Why Is Marketing Automation Maturity Still Woeful?

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Almost 5 years ago, our agency conducted a survey to determine whether B2B companies were getting maximum value from their investment in marketing automation.  The conclusion: most B2B companies were failing to follow even the most basic lead management best practices, even in areas that one would assume were a primary business case for purchasing marketing automation in the first place.

In the succeeding five years, the marketing technology landscape has exploded, marketing automation has become a cornerstone of the martech stack, and demand for marketing operations professionals has never been higher.  You’d assume, therefore, that marketing automation maturity – the level of sophistication at which companies employ the technology – has improved. 

Not in the least, according to a recent UK survey, which reported, amongst other findings, that just 2% of B2B marketers use marketing automation to its full capacity. Equally striking, the percentage of respondents who reported that their usage was only “basic” – defined as not using many of the available features – was unchanged from a prior 2016 survey, at a mere 28%.

Why does marketing automation as a whole continue to suffer from gross underutilization?  Because our firm services more than forty marketing automation clients, we have a first-hand view of the issues and challenges underlying findings like this most recent survey.  My suspicions are these:

A lack of experienced marketing ops practitioners.

Nowhere is the current marketing talent crunch felt more keenly than in marketing operations, where companies can spend months finding or replacing even the most entry-level marketing automation users.  Anecdotally, the average tenure of a power user, admin, or Marketing Operations Manager has also shortened, as high demand causes people to job hop to higher-paying positions.

Consultants, agencies and other service providers can help fill this void, but don’t necessarily replicate the institutional knowledge that an experienced MA user can build into a system.  Moreover, many consultants and consulting firms are more adept at managing a marketing automation platform then they are in recommending meaningful change, best practices, or lead management strategy.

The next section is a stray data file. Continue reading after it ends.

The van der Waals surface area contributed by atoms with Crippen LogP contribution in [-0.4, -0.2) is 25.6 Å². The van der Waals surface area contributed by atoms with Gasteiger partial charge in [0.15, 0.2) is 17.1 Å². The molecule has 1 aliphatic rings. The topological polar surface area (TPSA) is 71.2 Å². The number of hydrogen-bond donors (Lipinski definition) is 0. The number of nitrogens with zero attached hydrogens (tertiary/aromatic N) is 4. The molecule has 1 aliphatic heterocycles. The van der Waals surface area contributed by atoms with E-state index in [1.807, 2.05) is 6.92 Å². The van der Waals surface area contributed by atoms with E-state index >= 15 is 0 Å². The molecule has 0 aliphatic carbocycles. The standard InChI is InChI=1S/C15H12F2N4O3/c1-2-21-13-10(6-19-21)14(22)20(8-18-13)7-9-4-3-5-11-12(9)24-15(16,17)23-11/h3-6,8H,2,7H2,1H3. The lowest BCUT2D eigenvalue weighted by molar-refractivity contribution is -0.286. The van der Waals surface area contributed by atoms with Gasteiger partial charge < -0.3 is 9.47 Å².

This knowledge gap means that many companies are either 1) implementing marketing automation in only the most basic manner, or 2) are stalled indefinitely in their pursuit of a more robust, sophisticated use of the system.

Vendors focused on new licenses vs. customer retention.

The major software players in the marketing automation space have also seen a lot of changes in the last 5 years.  In the last decade, three of the top four B2B solutions: Eloqua, Marketo, and Pardot, have all been acquired by larger companies.  Though each continues to thrive, one result of this shift of ownership seems to be that priorities are focused more on net new customers vs. customer success. 

As an example, one of the major players recently changed the criteria by which its partners are “tiered” (think: Bronze, Silver, Gold.)  Previously it was the number of certified consultants on staff.  Now it’s the amount of “influenced revenue” (referrals) that the partner brings to the table.

I wrote previously in this space that one reason for many marketing automation users “migrating downstream” – switching from more full-featured software to less expensive options – is their failure to realize a value commensurate with the cost of the more pricey solution.  In that sense, vendors are paying a real price for their customers’ lack of maturity.  The answer lies in more and better training, a renewed investment in customer success, and the support of partners that can fill the talent gap.

In a rush to deploy, customers lack a strategic vision.

At our agency, many new marketing automation clients come to us facing a common scenario.  They deployed the software very rapidly using only out-of-the-box templates, lead scoring, and overall structure.  The software freed up a backlog of campaigns waiting to be executed.  Now, months later, they find themselves never having escaped from “campaign mode,” and are desperately seeking help in achieving the type of business impact that sold the software in the first place.

The problem in almost all cases is the lack of a strategic plan for what the company wants marketing automation to achieve.  A wise man once said: “If you don’t know your destination, you’ll never get there.”  Because the software companies, not unnaturally, are focused on sales and deployments, and because they may not have the type or number of experienced consultants to advise all but the largest clients, most customers deploy marketing automation in only the most tactical fashion.  And then have to justify the business value 12 months later when the license renewal comes due.

The most successful marketing automation deployments start with questions.  What do we want this software to achieve?  What are the metrics by which we will define success?  Pipeline acceleration?  Reduced sales cycle?  Lead to sale conversion rates?  Up-sell/cross-sell revenue?  Customer retention?  Focusing on goals vs. campaigns or tactics allows a company – or a qualified partner – to design a strategy, and put in place the type of best practices, that are most likely to generate those results.

Photo by John T on Unsplash

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